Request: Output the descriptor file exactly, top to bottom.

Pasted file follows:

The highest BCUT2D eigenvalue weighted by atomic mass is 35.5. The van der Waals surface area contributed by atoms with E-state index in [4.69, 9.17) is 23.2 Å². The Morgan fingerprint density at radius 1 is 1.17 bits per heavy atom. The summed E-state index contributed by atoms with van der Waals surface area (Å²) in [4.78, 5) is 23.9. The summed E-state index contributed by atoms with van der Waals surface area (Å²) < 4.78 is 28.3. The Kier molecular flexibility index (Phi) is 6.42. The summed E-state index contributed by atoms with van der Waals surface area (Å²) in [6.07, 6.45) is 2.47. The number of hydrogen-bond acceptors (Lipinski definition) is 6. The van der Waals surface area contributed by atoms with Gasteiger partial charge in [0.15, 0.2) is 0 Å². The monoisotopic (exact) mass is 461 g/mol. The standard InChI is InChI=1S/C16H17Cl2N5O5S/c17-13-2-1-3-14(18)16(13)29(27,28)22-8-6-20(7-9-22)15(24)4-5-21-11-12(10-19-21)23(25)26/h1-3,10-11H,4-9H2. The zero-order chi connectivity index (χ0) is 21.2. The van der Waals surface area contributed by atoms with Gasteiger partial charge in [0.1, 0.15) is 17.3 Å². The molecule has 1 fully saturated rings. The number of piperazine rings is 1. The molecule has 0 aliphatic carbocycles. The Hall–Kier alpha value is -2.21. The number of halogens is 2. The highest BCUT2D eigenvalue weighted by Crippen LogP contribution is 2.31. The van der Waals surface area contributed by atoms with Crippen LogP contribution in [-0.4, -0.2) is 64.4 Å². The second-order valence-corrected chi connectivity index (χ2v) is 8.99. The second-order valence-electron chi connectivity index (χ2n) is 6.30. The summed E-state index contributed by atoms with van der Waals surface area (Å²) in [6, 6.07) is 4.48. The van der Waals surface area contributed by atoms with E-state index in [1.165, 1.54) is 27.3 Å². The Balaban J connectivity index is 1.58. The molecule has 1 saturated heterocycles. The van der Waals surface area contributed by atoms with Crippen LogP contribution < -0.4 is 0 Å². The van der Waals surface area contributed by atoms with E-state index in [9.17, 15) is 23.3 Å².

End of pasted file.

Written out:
The highest BCUT2D eigenvalue weighted by atomic mass is 35.5. The van der Waals surface area contributed by atoms with E-state index in [4.69, 9.17) is 23.2 Å². The Morgan fingerprint density at radius 1 is 1.17 bits per heavy atom. The summed E-state index contributed by atoms with van der Waals surface area (Å²) in [4.78, 5) is 23.9. The summed E-state index contributed by atoms with van der Waals surface area (Å²) < 4.78 is 28.3. The Kier molecular flexibility index (Phi) is 6.42. The summed E-state index contributed by atoms with van der Waals surface area (Å²) in [6.07, 6.45) is 2.47. The number of hydrogen-bond acceptors (Lipinski definition) is 6. The van der Waals surface area contributed by atoms with Gasteiger partial charge in [0.15, 0.2) is 0 Å². The monoisotopic (exact) mass is 461 g/mol. The standard InChI is InChI=1S/C16H17Cl2N5O5S/c17-13-2-1-3-14(18)16(13)29(27,28)22-8-6-20(7-9-22)15(24)4-5-21-11-12(10-19-21)23(25)26/h1-3,10-11H,4-9H2. The zero-order chi connectivity index (χ0) is 21.2. The van der Waals surface area contributed by atoms with Gasteiger partial charge in [0.1, 0.15) is 17.3 Å². The molecule has 1 fully saturated rings. The number of piperazine rings is 1. The molecule has 0 aliphatic carbocycles. The Hall–Kier alpha value is -2.21. The number of halogens is 2. The highest BCUT2D eigenvalue weighted by Crippen LogP contribution is 2.31. The van der Waals surface area contributed by atoms with Crippen LogP contribution in [-0.4, -0.2) is 64.4 Å². The second-order valence-corrected chi connectivity index (χ2v) is 8.99. The second-order valence-electron chi connectivity index (χ2n) is 6.30. The summed E-state index contributed by atoms with van der Waals surface area (Å²) in [6, 6.07) is 4.48. The van der Waals surface area contributed by atoms with E-state index in [1.165, 1.54) is 27.3 Å². The Balaban J connectivity index is 1.58. The molecule has 1 saturated heterocycles. The van der Waals surface area contributed by atoms with Crippen LogP contribution < -0.4 is 0 Å². The van der Waals surface area contributed by atoms with E-state index in [9.17, 15) is 23.3 Å².